AfterClimate’s 2022 emissions, plus a prototype method for monitoring & measuring in the work-from-home era

Several rows of solar panels on the roof of a house, trees and a telegraph pole behind it, a large bright blue sky above.
Solar panels glistening on the roof of AfterClimate HQ

With 2022 now squarely in the rear view mirror, it’s time to start thinking about the annual emissions reporting process. I make a point of emphasising that the games industry needs to lead by example and get its own emissions down before spending too much time and energy trying to nudge players to do similar. As a business, AfterClimate wouldn’t be walking our talk if we weren’t also trying to do the same – so today we’re publishing a best-guess estimate of our emissions. We’re also putting it out there for other teams who want to do the same sort of active measurement of WFH energy consumption. Because, as is the case for many studios post-pandemic, figuring out how much energy (and emissions) has been used is not always as straightforward as it once was.

One of the challenges that has impacts on teams both large and small is the increasing amount of work done from home. It’s something I wrote about in Digital Games After Climate Change though it was still in the early stages of the work-from-home revolution. The crux of the issue comes from how household power metering works – power used in the home office is no different to power used in the kitchen, the bedroom, the laundry, the shed, etc. It’s all measured by the one power meter for the entire household. This means that private energy consumption is mixed in with work consumption, because they’re both behind the same household meter. Here’s what I wrote about it back in June last year:

One issue that cropped up (in my 2020 survey of game developers) was the challenge of disaggregating data for work-from home developers. The problem comes from the fact that when you WFH your work and personal energy are mixed together in the one electricity bill, and so the figures reported for individual WFH developers ended up higher than for some whole teams of multiple developers working in a dedicated office space.

This problem has only intensified, with an almost immediate and lasting shift to working from home seen across the entire games industry, as in much of the rest of the world.

In response, the main approach has been to develop estimates of WFH emissions – picking different amounts to attribute to work done at home based on either the hardware used at home, or some other calculation. There are even some really surprising and counter-intuitive results depending on where in the world an individual is based, what mode of transport they use to get to work, and so on.

Carbon Trust produced a fantastic analysis of the potential emissions savings from WFH on emissions in Europe in 2021. In general, they found that WFH produced substantial emissions reductions – with some provisos and caveats. To see why its such a dramatic shift, here’s a chart showing the effect on average number of days worked from home (by those workers who did work from home) from pre-covid, till now:

The major benefit of WFH is the avoidance of emissions from commuting – especially if that involves avoiding individuals getting in cars every day. But WFH also produces an increase in energy consumption in the home – because people are there, keeping their house warmer or cooler for longer, cooking lunches, making video calls, using more lighting and networking equipment, and so on. And yet, even after all that, on the whole WFH still saves emissions – as this chart shows (though not that much in certain contexts):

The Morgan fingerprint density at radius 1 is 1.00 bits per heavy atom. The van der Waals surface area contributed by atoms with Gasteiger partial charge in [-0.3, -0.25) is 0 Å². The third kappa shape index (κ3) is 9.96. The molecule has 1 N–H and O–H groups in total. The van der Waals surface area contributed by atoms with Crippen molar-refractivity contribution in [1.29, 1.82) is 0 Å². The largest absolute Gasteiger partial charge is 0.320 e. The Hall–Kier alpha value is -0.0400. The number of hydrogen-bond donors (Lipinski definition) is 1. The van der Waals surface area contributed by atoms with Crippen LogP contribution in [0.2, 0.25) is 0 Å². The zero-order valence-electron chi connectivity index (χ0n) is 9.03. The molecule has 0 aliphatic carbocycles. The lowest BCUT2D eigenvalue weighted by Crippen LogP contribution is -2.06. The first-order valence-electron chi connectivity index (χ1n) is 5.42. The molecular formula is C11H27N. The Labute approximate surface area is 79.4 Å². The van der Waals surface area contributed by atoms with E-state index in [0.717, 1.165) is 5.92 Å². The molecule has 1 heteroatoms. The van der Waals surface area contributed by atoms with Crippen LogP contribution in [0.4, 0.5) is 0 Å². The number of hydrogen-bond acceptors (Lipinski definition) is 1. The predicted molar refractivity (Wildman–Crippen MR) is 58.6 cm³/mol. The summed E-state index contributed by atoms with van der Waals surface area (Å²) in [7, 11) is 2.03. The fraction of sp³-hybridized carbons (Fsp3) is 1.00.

Why does it not prevent much in the way of emissions in Sweden and the Czech Republic? Well those are cold climate countries, and so by keeping workers at home for longer, you’ve now spread out heating demand across multiple homes instead of clustering them together in one single office (ideally, a really energy efficient one). This also means that there are some scenarios where the savings from WFH can actually be negative – as in you increase emissions. As the next chart shows, if a WFH-er in Germany was originally commuting to work by train, its actually possible that its more emissions intense for them to stay home at certain times of the year because of the increased heating used at home, which cancels out the savings from avoiding an already low emission commute.

So while in total the picture is highly favourable regarding WFH, it’s not quite as straightforward across the board. And its for exactly this kind of reason that I think it's always worth collecting data directly whenever possible. Estimates are good,  even unavoidable a lot of the time, but there’s nothing like having actual real-world measurements to hand.

So how do we collect work from home energy consumption? One type of solution is to use ‘behind the meter’ measurement of electricity, but this is mostly the preserve of large firms, with large buildings with lots of subsystems (server rooms, plants, etc). It isn’t really possible in the home, since these systems can be expensive and require professional set up. For smaller businesses and indie game developers, what we can do instead is measure specific devices, or even groups of devices.

To measure my work power, I got hold of a Meross smart power plug – here’s an Australian plug version listed on Amazon for $36 for two. In this device you get a wifi connected power plug, rated for up to 10 amps / 2400 kW (plenty for a 4-outlet powerboard with a computer, monitor and one or two other devices) that will actively record the amount of power that passes through it. There’s also an app to see these figures live, and it also saves daily totals to a cloud database. At the start of the year, there was only the app interface to view this saved data, but by the end of the year Meross had added a feature to request a download link of all your consumption data as a CSV file. How simple is that!

So here’s the data from what was connected to my power plug in 2022 – from Jan 20th to Dec 31st. This is just my WFH office computer power consumption, as I only kept my main 24” iMac (circa 2019 – bought secondhand) plugged into it. This is pretty close to the full picture for AfterClimate’s work Scope 2 emissions – though I also have a MacBook air laptop as well, and there's maybe one or two other things we could include, like heating and cooling via reverse cycle AC (figuring out for these is a different kettle of fish, however, so we'll leave that for now). But as an indication of the energy profile and consumption patterns from this particular device, the main one we use for work, it’s a pretty good measure.